Potty training can be a challenge for special educators and their older students. But with the right tools, tips and strategies, it doesn’t have to be too difficult.
When potty training becomes less stressful, it is much easier for students to achieve greater success on it. The key is to find ways to make the process less stressful and more predictable for students and staff. Here are five potty training tips for older special education students that can make the transition easier for both teacher and student. They are a great place to start if your students are struggling with the potty.
Tips to help students learn how to use the toilet
1. Create a predictable routine
Older students with disabilities may need more structure when it comes to using the toilet, so a regular potty schedule can help them get used to going at the same time every day. Make sure you stay consistent with the routine so they can anticipate when their next opportunity to use the bathroom will be.
2. Offer positive reinforcement
Encourage your student to use the potty by praising and rewarding small accomplishments, such as successfully completing a routine or staying dry longer. Rewards should be determined by the age and interests of the student as well as the class budget! Sometimes the most meaningful rewards are the cheapest or free!
3. Be consistent in expectations and rules
Ensure that all staff are aware of the expectations, rules and procedures set out for potty training and that they apply them consistently throughout the day. When everyone is on the same page, it takes away some of the anxiety students may feel when using the bathroom.
4. Provide clear instructions and visual cues
Show your students how to use the toilet step by step and use visual images or cues to help them remember the process. You may want to have a laminated visual aid to hang next to the toilet or on the back of the bathroom door for students to see.
5. Provide support and guidance
Be there for your students when you go potty and encourage them when they need extra motivation. If necessary, find a caregiver or family member who can be present and provide additional assistance throughout the day if support staff are not available.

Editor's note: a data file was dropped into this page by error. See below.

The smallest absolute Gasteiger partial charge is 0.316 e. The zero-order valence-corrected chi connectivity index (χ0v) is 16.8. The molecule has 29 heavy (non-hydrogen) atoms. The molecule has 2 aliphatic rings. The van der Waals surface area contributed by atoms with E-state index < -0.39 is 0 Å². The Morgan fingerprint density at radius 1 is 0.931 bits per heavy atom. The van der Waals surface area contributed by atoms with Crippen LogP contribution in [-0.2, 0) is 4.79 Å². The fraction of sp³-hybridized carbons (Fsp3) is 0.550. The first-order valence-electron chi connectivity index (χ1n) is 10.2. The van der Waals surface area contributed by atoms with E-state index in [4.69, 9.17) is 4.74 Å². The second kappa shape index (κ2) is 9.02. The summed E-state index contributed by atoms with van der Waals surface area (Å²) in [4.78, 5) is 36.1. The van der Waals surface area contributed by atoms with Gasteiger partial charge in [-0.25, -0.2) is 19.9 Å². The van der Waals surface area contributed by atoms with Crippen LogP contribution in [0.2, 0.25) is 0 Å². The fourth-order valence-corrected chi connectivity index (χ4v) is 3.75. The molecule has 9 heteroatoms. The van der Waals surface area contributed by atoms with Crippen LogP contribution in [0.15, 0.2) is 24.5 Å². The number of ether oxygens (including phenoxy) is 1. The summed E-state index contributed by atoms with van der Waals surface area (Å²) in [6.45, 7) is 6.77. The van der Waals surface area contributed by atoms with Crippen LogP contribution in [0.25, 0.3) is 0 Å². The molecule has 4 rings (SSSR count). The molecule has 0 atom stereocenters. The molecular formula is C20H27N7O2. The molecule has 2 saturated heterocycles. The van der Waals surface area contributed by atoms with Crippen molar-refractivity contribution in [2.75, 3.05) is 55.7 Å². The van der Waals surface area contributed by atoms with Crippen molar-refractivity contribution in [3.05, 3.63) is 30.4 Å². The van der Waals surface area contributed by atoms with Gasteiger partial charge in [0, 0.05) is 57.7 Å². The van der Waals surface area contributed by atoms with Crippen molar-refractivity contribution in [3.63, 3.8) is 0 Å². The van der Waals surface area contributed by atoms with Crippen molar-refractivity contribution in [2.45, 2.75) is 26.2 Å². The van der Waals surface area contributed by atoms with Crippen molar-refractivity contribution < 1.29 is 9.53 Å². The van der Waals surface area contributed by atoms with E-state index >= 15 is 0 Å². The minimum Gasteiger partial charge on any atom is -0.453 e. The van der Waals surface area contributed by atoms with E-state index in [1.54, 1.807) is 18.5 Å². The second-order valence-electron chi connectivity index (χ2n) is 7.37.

What to do when special needs students struggle with potty training
It is important to be patient and supportive if your student is having trouble potty training. Try to identify any triggers that may make the process difficult, such as fear or anxiety.
Sometimes things like lighting the bathroom or flushing the toilet can make students anxious and make it difficult for them to use the bathroom. Ask your students what bothers them about the bathroom if they are afraid to enter the room.
You can also provide additional support and guidance by using a vanity chart or journal to track successes, rewards and failures.
Additionally, offer sensory breaks where your students can take a break from the toilet before trying again.
Finally, remember to ask for help if you need it; Talking to an occupational therapist or other specialists who have experience in this area can provide you with valuable insights and advice on how to best approach the situation. You want the experience to be a positive one for the student, so that means seeking help wherever it can be found.
Fun potty training reward ideas for older special education students
When your student is potty trained, reward them with something fun! Here are some reward ideas to consider:
• Stickers, books or other small toys
• A special snack or treat
• Certificate of recognition
• Quality time with the teacher (e.g. reading stories together)
These rewards can help motivate your students to stay on track with potty training and give them something fun to look forward to when they use the toilet properly.
It is important to remember that consistency is key; by consistently rewarding success, you’re more likely to see long-term progress on your student’s potty training journey.
These tips can help your special education students and you as their teacher make the potty transition easier and easier. With a little patience and practice, every student will eventually become successful at this important milestone.